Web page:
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JOAN VENNOCHI

Selling away the Boston 'brands'

THE BOSTON skyline looks the same. But it feels different -- colder, flatter, sadder. The soaring glass tower that houses 3,800 employees of John Hancock Financial Services still dominates the urban landscape. But the business and the people inside will be sold to Manulife Financial Corp. of Canada.

On paper, the initial outline of the deal is as promising for Boston as such a deal could be. In a statement to the media, Hancock stressed its commitment "to remain strong and rooted in the city of Boston." Jobs will be protected, up to a point. Manulife and Hancock have agreed to maintain their combined level of charitable giving for four years. Hancock will also continue its sponsorship of the Boston Marathon until 2018, with an option to renew.

But this deal goes forward with the understanding that the two merging companies are pledging to attain $255 million in cost savings over the next three years. Ultimately, costs are reduced by reducing employees, charitable giving, and noncore business and sponsorships. That is just one new workplace reality in the sleek Hancock Tower.

With this kind of ownership change comes many new realities. Power flows from money. Once money-making power shifts to another corporate venue, the flow changes, from the top down. It doesn't happen overnight. But it happens.

The link between past and present grows more tenuous. A new way of talking and thinking filters through the organization. The old stories and values are meaningful to an ever-shrinking pool of colleagues. Personality quirks that were tolerated, even encouraged, by the former regime are no longer valuable or even amusing. Corporate history, passed down from generation to generation almost like a family history, hits a dead end. The change signals more than a new chapter in the life of a corporation. It marks the beginning of a new book, a new way of dealing internally with employees and externally with the rest of corporate Boston.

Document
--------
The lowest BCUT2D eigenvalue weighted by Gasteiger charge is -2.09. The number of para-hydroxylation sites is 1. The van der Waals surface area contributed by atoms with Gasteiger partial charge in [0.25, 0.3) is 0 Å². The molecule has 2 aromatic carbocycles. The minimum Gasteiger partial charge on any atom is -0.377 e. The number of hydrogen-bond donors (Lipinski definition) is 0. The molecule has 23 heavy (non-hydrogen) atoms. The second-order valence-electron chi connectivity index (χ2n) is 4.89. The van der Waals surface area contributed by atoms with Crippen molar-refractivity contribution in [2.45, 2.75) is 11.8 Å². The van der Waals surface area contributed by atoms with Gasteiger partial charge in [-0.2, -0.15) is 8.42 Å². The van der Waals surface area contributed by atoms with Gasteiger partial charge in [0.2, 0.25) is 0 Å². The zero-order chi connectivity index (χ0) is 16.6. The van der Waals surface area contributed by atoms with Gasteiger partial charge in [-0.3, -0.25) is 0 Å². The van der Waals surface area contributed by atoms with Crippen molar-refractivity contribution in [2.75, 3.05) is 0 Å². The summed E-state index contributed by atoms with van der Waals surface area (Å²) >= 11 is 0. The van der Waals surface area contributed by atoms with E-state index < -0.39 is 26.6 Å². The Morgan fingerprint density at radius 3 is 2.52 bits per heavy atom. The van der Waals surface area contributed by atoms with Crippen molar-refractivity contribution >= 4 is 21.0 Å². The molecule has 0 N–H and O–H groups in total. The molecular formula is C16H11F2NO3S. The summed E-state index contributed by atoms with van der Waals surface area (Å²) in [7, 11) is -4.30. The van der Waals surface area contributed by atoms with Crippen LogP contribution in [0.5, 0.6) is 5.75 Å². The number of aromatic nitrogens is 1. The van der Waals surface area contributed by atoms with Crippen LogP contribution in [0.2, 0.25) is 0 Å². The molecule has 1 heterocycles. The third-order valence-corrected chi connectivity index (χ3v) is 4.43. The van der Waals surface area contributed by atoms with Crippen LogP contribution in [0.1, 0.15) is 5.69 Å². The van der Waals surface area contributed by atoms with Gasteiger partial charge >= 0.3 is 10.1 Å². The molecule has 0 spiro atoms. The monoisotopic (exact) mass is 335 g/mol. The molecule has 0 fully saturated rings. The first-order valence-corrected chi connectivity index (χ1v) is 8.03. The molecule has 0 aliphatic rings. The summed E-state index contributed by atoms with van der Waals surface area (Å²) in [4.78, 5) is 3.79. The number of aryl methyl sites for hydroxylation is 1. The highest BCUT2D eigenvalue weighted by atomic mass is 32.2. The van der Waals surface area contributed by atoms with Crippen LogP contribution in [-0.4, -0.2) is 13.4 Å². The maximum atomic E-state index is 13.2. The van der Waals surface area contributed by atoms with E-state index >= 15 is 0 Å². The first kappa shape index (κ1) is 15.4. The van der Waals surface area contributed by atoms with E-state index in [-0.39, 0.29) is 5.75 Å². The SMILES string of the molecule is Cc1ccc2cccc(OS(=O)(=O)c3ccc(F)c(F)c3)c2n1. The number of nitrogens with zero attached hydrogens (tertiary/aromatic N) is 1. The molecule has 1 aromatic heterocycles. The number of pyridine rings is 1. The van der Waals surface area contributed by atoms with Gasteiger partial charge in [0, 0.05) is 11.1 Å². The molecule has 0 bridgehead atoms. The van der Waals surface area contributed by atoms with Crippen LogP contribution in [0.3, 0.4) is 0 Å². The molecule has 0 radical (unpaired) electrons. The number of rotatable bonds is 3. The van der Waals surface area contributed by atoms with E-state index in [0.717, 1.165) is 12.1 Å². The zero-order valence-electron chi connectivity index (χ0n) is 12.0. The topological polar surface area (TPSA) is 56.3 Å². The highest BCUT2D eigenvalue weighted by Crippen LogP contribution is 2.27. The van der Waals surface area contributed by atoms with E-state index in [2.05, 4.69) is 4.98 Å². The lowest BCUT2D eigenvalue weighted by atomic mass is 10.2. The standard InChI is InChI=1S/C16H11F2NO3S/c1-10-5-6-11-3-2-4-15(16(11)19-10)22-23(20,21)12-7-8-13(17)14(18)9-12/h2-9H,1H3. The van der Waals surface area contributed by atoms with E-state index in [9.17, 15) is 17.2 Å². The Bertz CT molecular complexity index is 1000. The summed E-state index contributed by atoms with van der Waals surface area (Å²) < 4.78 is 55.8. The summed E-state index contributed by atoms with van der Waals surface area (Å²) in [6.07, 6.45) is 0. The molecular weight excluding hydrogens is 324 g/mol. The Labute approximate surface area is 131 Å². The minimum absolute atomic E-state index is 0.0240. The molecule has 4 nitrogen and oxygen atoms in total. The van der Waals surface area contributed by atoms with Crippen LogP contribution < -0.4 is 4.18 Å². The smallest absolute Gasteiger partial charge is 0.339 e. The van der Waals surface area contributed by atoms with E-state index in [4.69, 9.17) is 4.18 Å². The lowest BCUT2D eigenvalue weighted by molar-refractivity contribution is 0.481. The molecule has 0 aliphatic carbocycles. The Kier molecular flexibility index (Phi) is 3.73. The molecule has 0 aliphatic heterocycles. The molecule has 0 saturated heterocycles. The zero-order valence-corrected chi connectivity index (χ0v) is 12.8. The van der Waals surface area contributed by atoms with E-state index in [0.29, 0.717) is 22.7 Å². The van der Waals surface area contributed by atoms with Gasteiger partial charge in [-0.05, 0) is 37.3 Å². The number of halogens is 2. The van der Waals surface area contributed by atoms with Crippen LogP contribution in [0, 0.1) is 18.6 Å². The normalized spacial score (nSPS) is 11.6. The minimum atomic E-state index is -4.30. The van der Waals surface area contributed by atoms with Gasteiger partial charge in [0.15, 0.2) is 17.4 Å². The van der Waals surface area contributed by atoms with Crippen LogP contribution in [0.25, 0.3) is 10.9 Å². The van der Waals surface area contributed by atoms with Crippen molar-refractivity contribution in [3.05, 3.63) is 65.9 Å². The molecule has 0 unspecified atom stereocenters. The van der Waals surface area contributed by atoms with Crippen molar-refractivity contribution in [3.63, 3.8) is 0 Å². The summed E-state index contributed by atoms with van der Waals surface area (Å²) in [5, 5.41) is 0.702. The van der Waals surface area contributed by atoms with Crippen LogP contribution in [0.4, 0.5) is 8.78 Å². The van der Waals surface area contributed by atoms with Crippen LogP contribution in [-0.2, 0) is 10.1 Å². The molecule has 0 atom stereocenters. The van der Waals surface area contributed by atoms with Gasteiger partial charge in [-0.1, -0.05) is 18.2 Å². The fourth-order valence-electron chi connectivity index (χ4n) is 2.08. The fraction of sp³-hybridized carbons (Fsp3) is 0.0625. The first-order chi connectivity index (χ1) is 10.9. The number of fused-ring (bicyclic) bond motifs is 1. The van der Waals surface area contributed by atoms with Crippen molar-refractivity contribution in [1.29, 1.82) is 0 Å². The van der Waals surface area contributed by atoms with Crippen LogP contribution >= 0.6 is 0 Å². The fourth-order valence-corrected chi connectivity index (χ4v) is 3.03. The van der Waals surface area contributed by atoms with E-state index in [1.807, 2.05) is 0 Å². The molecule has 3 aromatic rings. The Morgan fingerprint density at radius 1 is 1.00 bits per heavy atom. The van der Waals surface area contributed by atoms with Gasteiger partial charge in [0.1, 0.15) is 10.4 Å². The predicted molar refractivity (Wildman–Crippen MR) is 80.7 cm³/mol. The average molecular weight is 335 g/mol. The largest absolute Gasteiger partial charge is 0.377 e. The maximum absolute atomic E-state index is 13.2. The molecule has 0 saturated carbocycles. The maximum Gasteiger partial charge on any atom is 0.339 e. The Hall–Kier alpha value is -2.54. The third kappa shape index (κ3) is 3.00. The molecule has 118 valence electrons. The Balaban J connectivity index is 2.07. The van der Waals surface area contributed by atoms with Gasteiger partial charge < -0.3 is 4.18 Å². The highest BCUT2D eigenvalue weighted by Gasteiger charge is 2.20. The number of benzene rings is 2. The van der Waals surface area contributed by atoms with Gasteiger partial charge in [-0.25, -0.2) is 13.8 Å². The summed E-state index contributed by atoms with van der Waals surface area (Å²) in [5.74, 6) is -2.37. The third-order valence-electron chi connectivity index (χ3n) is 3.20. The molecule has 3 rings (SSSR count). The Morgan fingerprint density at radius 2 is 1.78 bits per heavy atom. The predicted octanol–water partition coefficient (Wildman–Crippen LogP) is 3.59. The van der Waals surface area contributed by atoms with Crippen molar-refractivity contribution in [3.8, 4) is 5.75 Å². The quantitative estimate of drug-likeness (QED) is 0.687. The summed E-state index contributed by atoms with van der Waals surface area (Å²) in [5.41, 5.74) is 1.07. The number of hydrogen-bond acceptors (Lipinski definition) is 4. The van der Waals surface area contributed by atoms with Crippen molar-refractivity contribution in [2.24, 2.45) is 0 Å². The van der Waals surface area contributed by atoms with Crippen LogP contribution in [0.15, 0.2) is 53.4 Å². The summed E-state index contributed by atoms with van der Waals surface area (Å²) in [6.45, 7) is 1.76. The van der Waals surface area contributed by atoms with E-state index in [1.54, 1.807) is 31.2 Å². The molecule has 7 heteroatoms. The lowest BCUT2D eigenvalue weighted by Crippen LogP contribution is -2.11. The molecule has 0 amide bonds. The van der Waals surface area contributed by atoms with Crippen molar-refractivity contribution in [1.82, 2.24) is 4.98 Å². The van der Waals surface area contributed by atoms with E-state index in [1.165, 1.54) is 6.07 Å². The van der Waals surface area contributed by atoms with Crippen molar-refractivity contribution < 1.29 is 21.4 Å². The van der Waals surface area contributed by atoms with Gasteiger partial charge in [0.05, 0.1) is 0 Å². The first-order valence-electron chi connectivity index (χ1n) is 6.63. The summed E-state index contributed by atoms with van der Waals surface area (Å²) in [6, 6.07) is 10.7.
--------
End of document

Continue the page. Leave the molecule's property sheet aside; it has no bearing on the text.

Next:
None of this has anything to do with profitability or ability to compete, the underlying business reasons for any merger or acquisition. If everything goes according to plan, both are enhanced. That is partly because something else is lost -- an individualized, distinct way of doing business in and for a city. That once-valued commodity is very expendable in today's global economy. The irony is that the distinct and specific way of doing business created a marketable brand in the first place. Someone pays a lot of money to buy the brand, whether it is a newspaper or an insurance company, and then that someone decides to change everything about the organization that produced the brand that attracted them.

That is all down the road for John Hancock Financial Services. Right now the assessment is about whether this is a good deal for shareholders. Shareholders are oblivious to the corporate values of John Hancock that made it more than an insurance company that happened to be based in Boston. The new corporate owners may care to some degree, at least initially. But when Manulife head Dominic D'Alessandro ultimately thinks about answering to shareholders from his Toronto-based headquarters, how much will he really be thinking about summer jobs for Boston school kids or economic justice for striking Boston janitors?

Hancock's sale is the continuation of a trend in Boston. Ownership of banks, insurance companies, high-technology firms, utilities, media, and retailers is shifting elsewhere. The mayor and Chamber of Commerce will try to put the best face on this new corporate Boston, but the spatula-thin ranks of Boston-based corporations make it harder to raise money and consciousness for a range of causes -- including next summer's Democratic National Convention.

The sale of this 141-year old landmark company named after one of the country's Founding Fathers is the inevitable conclusion of a journey that began when Hancock executives took the company public in January 2000. In doing so they chose to answer to Wall Street. And Wall Street does not care anything at all about Boston's skyline -- how it looks or how cold, flat, or sad it may feel.

Joan Vennochi's e-mail address is vennochi@globe.com.

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